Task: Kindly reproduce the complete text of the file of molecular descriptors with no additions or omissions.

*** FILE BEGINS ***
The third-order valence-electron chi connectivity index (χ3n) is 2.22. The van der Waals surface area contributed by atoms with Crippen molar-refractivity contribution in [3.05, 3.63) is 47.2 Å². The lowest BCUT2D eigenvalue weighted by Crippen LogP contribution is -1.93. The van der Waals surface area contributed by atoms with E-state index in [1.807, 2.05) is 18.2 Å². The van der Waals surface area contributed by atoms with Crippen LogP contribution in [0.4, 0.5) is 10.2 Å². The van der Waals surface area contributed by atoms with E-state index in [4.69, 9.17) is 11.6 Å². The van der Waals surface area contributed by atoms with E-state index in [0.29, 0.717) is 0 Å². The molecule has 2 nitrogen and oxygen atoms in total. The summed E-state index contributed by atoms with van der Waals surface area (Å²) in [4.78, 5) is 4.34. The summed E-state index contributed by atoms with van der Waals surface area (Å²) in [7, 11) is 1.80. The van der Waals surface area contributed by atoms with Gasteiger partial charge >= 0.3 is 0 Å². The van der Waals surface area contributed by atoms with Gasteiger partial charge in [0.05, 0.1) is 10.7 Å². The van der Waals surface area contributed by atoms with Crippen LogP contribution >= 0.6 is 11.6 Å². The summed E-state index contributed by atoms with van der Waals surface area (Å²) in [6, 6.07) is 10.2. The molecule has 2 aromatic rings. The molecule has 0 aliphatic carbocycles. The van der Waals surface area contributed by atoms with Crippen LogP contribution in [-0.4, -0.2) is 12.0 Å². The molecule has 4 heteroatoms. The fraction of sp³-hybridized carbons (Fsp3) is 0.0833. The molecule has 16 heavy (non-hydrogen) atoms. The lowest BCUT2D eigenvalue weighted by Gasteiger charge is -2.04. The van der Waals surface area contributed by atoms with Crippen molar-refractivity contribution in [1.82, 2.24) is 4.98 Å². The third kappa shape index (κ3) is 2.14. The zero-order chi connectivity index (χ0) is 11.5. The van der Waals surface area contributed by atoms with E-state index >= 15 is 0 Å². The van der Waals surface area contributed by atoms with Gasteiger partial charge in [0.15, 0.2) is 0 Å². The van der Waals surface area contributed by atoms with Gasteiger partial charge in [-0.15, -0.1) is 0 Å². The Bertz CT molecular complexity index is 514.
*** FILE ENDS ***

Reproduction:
The third-order valence-electron chi connectivity index (χ3n) is 2.22. The van der Waals surface area contributed by atoms with Crippen molar-refractivity contribution in [3.05, 3.63) is 47.2 Å². The lowest BCUT2D eigenvalue weighted by Crippen LogP contribution is -1.93. The van der Waals surface area contributed by atoms with E-state index in [1.807, 2.05) is 18.2 Å². The van der Waals surface area contributed by atoms with Crippen LogP contribution in [0.4, 0.5) is 10.2 Å². The van der Waals surface area contributed by atoms with E-state index in [4.69, 9.17) is 11.6 Å². The van der Waals surface area contributed by atoms with E-state index in [0.29, 0.717) is 0 Å². The molecule has 2 nitrogen and oxygen atoms in total. The summed E-state index contributed by atoms with van der Waals surface area (Å²) in [4.78, 5) is 4.34. The summed E-state index contributed by atoms with van der Waals surface area (Å²) in [7, 11) is 1.80. The van der Waals surface area contributed by atoms with Gasteiger partial charge >= 0.3 is 0 Å². The van der Waals surface area contributed by atoms with Gasteiger partial charge in [0.05, 0.1) is 10.7 Å². The van der Waals surface area contributed by atoms with Crippen LogP contribution >= 0.6 is 11.6 Å². The summed E-state index contributed by atoms with van der Waals surface area (Å²) in [6, 6.07) is 10.2. The molecule has 2 aromatic rings. The molecule has 0 aliphatic carbocycles. The van der Waals surface area contributed by atoms with Crippen LogP contribution in [-0.4, -0.2) is 12.0 Å². The molecule has 4 heteroatoms. The fraction of sp³-hybridized carbons (Fsp3) is 0.0833. The molecule has 16 heavy (non-hydrogen) atoms. The lowest BCUT2D eigenvalue weighted by Gasteiger charge is -2.04. The van der Waals surface area contributed by atoms with Crippen molar-refractivity contribution in [1.82, 2.24) is 4.98 Å². The third kappa shape index (κ3) is 2.14. The zero-order chi connectivity index (χ0) is 11.5. The van der Waals surface area contributed by atoms with E-state index >= 15 is 0 Å². The van der Waals surface area contributed by atoms with Gasteiger partial charge in [0.15, 0.2) is 0 Å². The van der Waals surface area contributed by atoms with Gasteiger partial charge in [-0.15, -0.1) is 0 Å². The Bertz CT molecular complexity index is 514.